Navigating uneven and combined development: Britain’s Africa policy in historical perspective’

Brown, William (2016). Navigating uneven and combined development: Britain’s Africa policy in historical perspective’. In: Anievas, Alex and Matin, Kamran eds. Historical Sociology and World Politics: Uneven and Combined Development over the Longue Durée. Global Dialogues: Developing Non-Eurocentric IR and IPE. London: Rowman & Littlefield, pp. 149–169.



There is now a considerable literature and developing body of research analysing Britain’s Africa policy particularly focussing on the post-1997 period when the Blair government brought Africa to a more central position within British foreign policy. A key theme within this literature has been a focus on the historical continuities and parallels between this latter day ‘liberal imperialism’ and Britain’s earlier forays into Africa in the late 19th and early 20th century. This chapter argues that drawing historical parallels underemphasises developmental dynamism of the relationship between Africa and the wider world. That is, the interactive developmental processes of change set in train by the European domination of Africa alter the context and at least some of the content of the inter-societal relationships involved. It also addresses theoretical problems relating o the over-emphasis on Europe – the geopolitical machinations of European powers or in the inner-logic of (capitalist) European societies – as the key causal factor in both the earlier period of imperialism and more recent British policy. It draws on the work of Roland Robinson to point out that what is left out of this picture is the role of African societies in shaping the relationship with Europe. The chapter uses key components of the theory of uneven and combined development – in particular an emphasis on the socially-interactive character of relations between Africa and Europe and the socially and politically heterogeneous products of combined development – to show how contemporary policy conundrums (how to achieve liberal change in Africa) have their roots in this longer historical process of interaction.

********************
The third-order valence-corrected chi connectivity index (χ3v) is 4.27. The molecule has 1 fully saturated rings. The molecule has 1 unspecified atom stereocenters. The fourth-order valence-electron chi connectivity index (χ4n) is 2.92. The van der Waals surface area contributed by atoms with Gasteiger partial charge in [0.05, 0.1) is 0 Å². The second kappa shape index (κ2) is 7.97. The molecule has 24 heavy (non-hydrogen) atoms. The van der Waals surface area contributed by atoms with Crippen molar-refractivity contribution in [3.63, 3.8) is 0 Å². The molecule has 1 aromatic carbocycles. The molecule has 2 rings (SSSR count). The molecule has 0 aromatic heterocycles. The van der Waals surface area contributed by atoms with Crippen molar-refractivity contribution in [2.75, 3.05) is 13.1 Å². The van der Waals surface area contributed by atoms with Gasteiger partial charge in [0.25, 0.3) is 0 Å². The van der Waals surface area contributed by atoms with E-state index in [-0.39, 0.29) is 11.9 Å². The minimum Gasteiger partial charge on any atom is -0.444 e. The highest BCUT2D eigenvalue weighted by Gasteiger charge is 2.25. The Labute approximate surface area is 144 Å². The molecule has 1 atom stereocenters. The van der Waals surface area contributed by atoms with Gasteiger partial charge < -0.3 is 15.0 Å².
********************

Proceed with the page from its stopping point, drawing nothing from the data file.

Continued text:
Viewing alternatives

Download history

Item Actions